- The Washington Times - Tuesday, June 14, 2005

There was much to dislike in previous energy bills, and there are likely to be many flaws in the energy bill now under consideration. Perhaps the best outcome would be no new energy bill — a bad bill being worse than none at all.

However, one provision would prevent gasoline producers from being sued when the fuel additive methyl tertiary butyl ether (MTBE) seeps into water systems from leaking underground gas tanks. That provision has contributed to the demise of previous energy bills, but is not as bad as it has been portrayed. Why? The brouhaha over MTBE is not about protecting public health or making the polluter pay. It’s all about trial lawyers and money.

MTBE was originally added to gasoline in 1979 as a replacement for lead to help engines burn cleaner. It became more widely used in the 1990s with passage of the revised Clean Air Act. In an attempt to reduce carbon monoxide (CO2) auto emissions, Congress required producers to add gasoline additives called oxygenates to fuel. The EPA approved MTBE as one of several acceptable fuel additives.

Congress should not have mandated adding oxygenates to gasoline for a number of reasons. First, improvements in engine efficiency and the natural turnover of the automobile fleet were already reducing CO2 levels without the mandate. Second, each of the approved oxygenates posed substantial environmental risks in their own right.

For instance, ethanol, MTBE’s only real competition as a fuel additive, absorbs water, and thus cannot be shipped through pipelines used to transport unblended gasoline — the water it absorbs could separate, causing pipelines and fuel lines to freeze in cold weather. Ethanol also increases emissions of volatile organic compounds that are a prime component of the smog plaguing many U.S. cities. Worse, when ethanol is burned, it emits acetaldehyde — which EPA considers a probable human carcinogen — and peroxyacetyl nitrate, which damages plants.

MTBE, on the other hand, does not contribute to other air pollution problems. However, when it seeps from leaky storage tanks it leeches relatively rapidly into ground water, contaminating local water supplies. While not carcinogenic, it does make the water supply smell awful and taste rancid — the water basically becomes undrinkable. In the intervening years, 16 of the 3,776 U.S. public water systems have been contaminated by MTBE spills or leaks. The clean-up costs have run into the millions of dollars, and MTBE contamination is an ongoing threat for other water supplies.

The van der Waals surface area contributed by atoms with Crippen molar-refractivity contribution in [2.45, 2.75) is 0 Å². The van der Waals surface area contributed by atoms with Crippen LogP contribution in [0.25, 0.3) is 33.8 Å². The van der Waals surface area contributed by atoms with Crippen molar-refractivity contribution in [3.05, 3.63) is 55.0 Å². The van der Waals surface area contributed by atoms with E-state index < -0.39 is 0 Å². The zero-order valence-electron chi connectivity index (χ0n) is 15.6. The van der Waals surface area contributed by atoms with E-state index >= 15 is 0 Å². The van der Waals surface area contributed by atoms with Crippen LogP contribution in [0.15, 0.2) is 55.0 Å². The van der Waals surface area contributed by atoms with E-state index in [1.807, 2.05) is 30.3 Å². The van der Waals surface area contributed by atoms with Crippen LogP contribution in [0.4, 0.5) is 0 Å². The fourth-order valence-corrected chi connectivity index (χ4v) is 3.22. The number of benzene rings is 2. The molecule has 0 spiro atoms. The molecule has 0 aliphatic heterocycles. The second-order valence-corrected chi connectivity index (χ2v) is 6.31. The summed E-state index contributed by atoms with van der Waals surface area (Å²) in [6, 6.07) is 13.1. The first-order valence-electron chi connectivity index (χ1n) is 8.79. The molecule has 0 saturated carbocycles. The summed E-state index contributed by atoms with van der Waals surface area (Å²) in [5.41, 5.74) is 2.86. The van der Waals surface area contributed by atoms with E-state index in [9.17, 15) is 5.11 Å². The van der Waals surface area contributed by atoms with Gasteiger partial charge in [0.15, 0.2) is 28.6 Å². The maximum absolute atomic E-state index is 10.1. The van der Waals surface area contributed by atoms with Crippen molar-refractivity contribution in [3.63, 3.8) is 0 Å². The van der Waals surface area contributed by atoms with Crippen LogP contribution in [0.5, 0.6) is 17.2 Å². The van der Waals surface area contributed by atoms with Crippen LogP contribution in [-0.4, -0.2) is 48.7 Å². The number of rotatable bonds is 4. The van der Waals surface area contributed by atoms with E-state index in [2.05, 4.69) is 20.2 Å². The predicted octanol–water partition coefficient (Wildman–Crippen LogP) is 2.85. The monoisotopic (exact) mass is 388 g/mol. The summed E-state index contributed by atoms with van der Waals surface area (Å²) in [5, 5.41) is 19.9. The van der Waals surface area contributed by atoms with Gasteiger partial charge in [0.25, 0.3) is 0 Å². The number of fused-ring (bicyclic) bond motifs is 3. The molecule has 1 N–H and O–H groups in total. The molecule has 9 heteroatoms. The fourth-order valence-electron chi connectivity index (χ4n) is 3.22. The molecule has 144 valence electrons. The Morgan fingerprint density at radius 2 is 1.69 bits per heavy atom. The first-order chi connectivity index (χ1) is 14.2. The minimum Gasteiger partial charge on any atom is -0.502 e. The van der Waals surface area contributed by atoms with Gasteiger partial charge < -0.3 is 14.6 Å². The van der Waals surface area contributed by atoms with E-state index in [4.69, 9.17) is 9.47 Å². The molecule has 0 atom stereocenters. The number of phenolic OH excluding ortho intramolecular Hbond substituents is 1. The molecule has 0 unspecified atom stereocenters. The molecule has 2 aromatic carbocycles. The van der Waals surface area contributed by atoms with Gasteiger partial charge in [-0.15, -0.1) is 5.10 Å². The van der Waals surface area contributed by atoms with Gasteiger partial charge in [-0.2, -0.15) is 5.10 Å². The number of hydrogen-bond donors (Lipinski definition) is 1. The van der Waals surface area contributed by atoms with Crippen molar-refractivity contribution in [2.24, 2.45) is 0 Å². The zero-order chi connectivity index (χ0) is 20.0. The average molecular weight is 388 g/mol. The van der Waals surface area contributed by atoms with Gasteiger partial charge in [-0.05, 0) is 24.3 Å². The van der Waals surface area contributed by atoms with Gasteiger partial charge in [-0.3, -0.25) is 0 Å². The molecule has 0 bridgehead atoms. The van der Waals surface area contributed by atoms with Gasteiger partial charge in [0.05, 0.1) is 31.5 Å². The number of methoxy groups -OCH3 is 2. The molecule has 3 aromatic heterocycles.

These are the factors that have trial lawyers acting like sharks who smell blood in the water. And if this were just a case of polluters forced to clean up messes they have created, liability protection would be unwarranted. But the case is not that simple. First, Congress, the EPA and the states knew about and debated the potential problems that MTBE posed when it was approved for use; and they knew MTBE would be used more often than other additives because it was less expensive and more readily available.

Secondly, the lawsuits under way and being considered target the wrong parties. MTBE is not defective. It cleans the air as promised and unless a fuel tank or pipeline leaks or has a spill, it does not pose a threat to drinking water.

However, those most often at fault, individual service station owners, don’t have the deep pockets politicians and trial lawyers crave. Nor can they be as easily portrayed as evil blackguards by legislators intent on derailing the energy bill entirely by labeling this provision as a payback to “Big Oil.”

Evidence abounds the energy bill’s opponents are using this provision to scuttle the bill. For instance, legislators are more than willing to protect the agriculture industry from lawsuits stemming from the harms caused by ethanol — no politician ever scored political points from beating up farmers.

In addition, protecting MTBE producers would not prevent lawsuits to force responsible parties to clean up the spills. Indeed, absent producer liability, 95 percent of spills are cleaned up by the responsible parties — the service station owners and fuel transporters — who owned the leaking tanks and pipelines.

MTBE is slated to be phased out regardless of whether producers receive liability protection — and this is good. However, simple fairness dictates producers get protection from unwarranted lawsuits. It is no fairer to hold MTBE producers responsible for the harm caused by leaking tanks than it would be to force Pennzoil or Quaker State to clean up my neighbor’s swimming pool if I dumped my used motor oil over the fence into it.

H. Sterling Burnett is a senior fellow at the National Center for Policy Analysis.


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